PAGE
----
We have built an OBD-II scan tool using an STM32 microcontroller and it works for most vehicles. But occasionally our device fails to detect the OBD protocol, whereas the OBD scanner (ELM) will detect it. We are following international standard documentation provided by ISO and so the logic is theoretically correct, also this setup works for most vehicles.

Are there any open source implementations of an OBD scanner using a microcontroller instead of ICs/firmware like ELM327? Basically, I need to know how an OBD II scanner sends its frames into the CAN/K-Line bus.

  • 1
    You are aware there are vehicles out there which have the ECUs on either the L-Line (Audi was a prominent example) or a secondary CAN? So it may be just a matter of wiring.
    – Janka
    Jun 14, 2017 at 9:39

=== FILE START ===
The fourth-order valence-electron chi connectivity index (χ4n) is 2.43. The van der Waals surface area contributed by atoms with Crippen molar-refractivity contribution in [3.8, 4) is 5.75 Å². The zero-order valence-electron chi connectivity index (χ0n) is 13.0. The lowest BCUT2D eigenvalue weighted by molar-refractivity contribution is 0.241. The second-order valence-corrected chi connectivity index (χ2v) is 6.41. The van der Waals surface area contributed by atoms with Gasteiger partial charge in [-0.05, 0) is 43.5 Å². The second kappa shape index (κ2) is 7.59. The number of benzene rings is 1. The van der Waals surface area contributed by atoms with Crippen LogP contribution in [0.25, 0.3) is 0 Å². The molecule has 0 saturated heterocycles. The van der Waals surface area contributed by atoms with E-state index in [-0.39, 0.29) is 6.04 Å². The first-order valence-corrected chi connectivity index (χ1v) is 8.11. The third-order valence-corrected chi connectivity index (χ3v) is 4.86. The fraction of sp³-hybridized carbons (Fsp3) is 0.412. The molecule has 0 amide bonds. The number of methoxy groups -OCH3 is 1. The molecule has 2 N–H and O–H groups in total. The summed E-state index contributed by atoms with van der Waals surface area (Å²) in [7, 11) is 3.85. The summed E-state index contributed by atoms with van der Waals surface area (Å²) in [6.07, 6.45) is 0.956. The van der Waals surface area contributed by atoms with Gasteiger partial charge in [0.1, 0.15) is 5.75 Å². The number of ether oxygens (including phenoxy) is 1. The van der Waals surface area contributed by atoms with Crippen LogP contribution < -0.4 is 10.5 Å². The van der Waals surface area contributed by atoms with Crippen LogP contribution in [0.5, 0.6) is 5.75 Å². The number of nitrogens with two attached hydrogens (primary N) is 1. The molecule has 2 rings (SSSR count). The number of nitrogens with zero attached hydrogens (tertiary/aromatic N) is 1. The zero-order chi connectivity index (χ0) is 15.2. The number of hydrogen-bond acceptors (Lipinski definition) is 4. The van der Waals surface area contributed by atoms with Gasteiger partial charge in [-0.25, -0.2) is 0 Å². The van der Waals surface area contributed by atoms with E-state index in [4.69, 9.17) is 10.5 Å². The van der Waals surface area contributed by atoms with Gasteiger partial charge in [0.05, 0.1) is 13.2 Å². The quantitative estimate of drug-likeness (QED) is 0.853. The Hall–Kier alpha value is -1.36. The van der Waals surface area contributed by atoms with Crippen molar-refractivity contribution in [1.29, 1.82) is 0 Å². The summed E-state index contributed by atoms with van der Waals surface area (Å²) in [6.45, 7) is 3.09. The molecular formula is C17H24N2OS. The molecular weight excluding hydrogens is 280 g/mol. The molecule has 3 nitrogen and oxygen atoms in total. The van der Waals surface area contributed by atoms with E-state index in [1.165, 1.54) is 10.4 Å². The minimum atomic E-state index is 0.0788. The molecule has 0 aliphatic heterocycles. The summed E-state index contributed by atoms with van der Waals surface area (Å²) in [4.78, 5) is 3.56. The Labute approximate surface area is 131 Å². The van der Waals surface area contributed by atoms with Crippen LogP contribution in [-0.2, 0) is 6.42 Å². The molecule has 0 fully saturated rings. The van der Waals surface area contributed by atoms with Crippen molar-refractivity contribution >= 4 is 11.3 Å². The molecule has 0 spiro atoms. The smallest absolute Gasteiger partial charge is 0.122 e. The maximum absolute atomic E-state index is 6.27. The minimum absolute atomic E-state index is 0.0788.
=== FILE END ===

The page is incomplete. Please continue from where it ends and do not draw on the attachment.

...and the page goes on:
• Your best bet may be to reverse engineer what you have. Probe the lines and record what happens during the detection process. Then compare this to a recording of how your scanner does the detection.
    – vini_i
    Jun 14, 2017 at 13:28
  • What transceivers and other hardware are you using? Is it only specific vehicles it fails to detect or is there an intermittent problem? Jun 14, 2017 at 16:49
  • @Janka, yes I'm aware of that. But if the scanner can detect it then my hardware must also detect it. Unless the scanner changes it's pin configuration. The OBD connector, to my knowledge, is a standard. So I'm not sure why my setup fails even though the scanner detects it. Jun 15, 2017 at 11:01
  • @vini_i Thank you, I'm currently doing that. It's a bit hard as I don't own a scope, so currently using a LabJack U3. Jun 15, 2017 at 11:02

1 Answer 1


I couldn't find an open source scanner firmware, but we have solved the KWP issue that we were facing. Still open for any mention on open source OBD II scanners.

I use the same GPIO pin as both GPIO and UART TX, which is what we must do. But when switching between that two modes the pin goes into high impedance mode and so there was a drop in voltage which the KWP ECU will see/read.Thus there was a faulty bit in the bus, and so obviously the "handshake" failed. We have fixed this with a pull-up resistor.

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